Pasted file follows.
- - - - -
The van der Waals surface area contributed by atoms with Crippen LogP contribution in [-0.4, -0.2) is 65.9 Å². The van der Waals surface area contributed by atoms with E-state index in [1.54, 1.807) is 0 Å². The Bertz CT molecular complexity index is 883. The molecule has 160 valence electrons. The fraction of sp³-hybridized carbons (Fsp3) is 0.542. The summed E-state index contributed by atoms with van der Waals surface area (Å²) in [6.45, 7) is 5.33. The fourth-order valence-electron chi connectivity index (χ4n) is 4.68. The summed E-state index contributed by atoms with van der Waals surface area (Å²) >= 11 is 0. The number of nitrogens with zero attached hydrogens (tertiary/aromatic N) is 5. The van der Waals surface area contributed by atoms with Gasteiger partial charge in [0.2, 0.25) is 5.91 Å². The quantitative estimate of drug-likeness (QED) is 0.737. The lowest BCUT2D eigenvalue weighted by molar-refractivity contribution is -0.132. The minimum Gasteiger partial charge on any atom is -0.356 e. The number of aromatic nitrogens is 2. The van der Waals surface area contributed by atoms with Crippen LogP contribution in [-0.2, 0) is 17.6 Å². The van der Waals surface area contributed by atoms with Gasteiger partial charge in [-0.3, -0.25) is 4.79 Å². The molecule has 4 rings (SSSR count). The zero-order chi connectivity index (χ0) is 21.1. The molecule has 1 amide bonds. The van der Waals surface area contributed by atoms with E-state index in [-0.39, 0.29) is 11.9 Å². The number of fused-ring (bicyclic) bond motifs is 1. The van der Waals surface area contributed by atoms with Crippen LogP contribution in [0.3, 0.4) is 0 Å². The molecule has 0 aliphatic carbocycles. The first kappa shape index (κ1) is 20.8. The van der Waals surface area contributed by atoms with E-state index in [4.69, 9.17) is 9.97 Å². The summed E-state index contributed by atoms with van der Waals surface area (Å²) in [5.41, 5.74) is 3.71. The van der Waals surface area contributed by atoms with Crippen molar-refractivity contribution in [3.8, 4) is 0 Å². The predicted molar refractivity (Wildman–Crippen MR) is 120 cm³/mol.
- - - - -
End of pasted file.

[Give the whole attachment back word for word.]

The van der Waals surface area contributed by atoms with Crippen LogP contribution in [-0.4, -0.2) is 65.9 Å². The van der Waals surface area contributed by atoms with E-state index in [1.54, 1.807) is 0 Å². The Bertz CT molecular complexity index is 883. The molecule has 160 valence electrons. The fraction of sp³-hybridized carbons (Fsp3) is 0.542. The summed E-state index contributed by atoms with van der Waals surface area (Å²) in [6.45, 7) is 5.33. The fourth-order valence-electron chi connectivity index (χ4n) is 4.68. The summed E-state index contributed by atoms with van der Waals surface area (Å²) >= 11 is 0. The number of nitrogens with zero attached hydrogens (tertiary/aromatic N) is 5. The van der Waals surface area contributed by atoms with Gasteiger partial charge in [0.2, 0.25) is 5.91 Å². The quantitative estimate of drug-likeness (QED) is 0.737. The lowest BCUT2D eigenvalue weighted by molar-refractivity contribution is -0.132. The minimum Gasteiger partial charge on any atom is -0.356 e. The number of aromatic nitrogens is 2. The van der Waals surface area contributed by atoms with Crippen LogP contribution in [-0.2, 0) is 17.6 Å². The van der Waals surface area contributed by atoms with Gasteiger partial charge in [-0.3, -0.25) is 4.79 Å². The molecule has 4 rings (SSSR count). The zero-order chi connectivity index (χ0) is 21.1. The molecule has 1 amide bonds. The van der Waals surface area contributed by atoms with E-state index in [-0.39, 0.29) is 11.9 Å². The number of fused-ring (bicyclic) bond motifs is 1. The van der Waals surface area contributed by atoms with Crippen LogP contribution in [0.3, 0.4) is 0 Å². The molecule has 0 aliphatic carbocycles. The first kappa shape index (κ1) is 20.8. The van der Waals surface area contributed by atoms with E-state index in [4.69, 9.17) is 9.97 Å². The summed E-state index contributed by atoms with van der Waals surface area (Å²) in [5.41, 5.74) is 3.71. The van der Waals surface area contributed by atoms with Crippen molar-refractivity contribution in [3.8, 4) is 0 Å². The predicted molar refractivity (Wildman–Crippen MR) is 120 cm³/mol.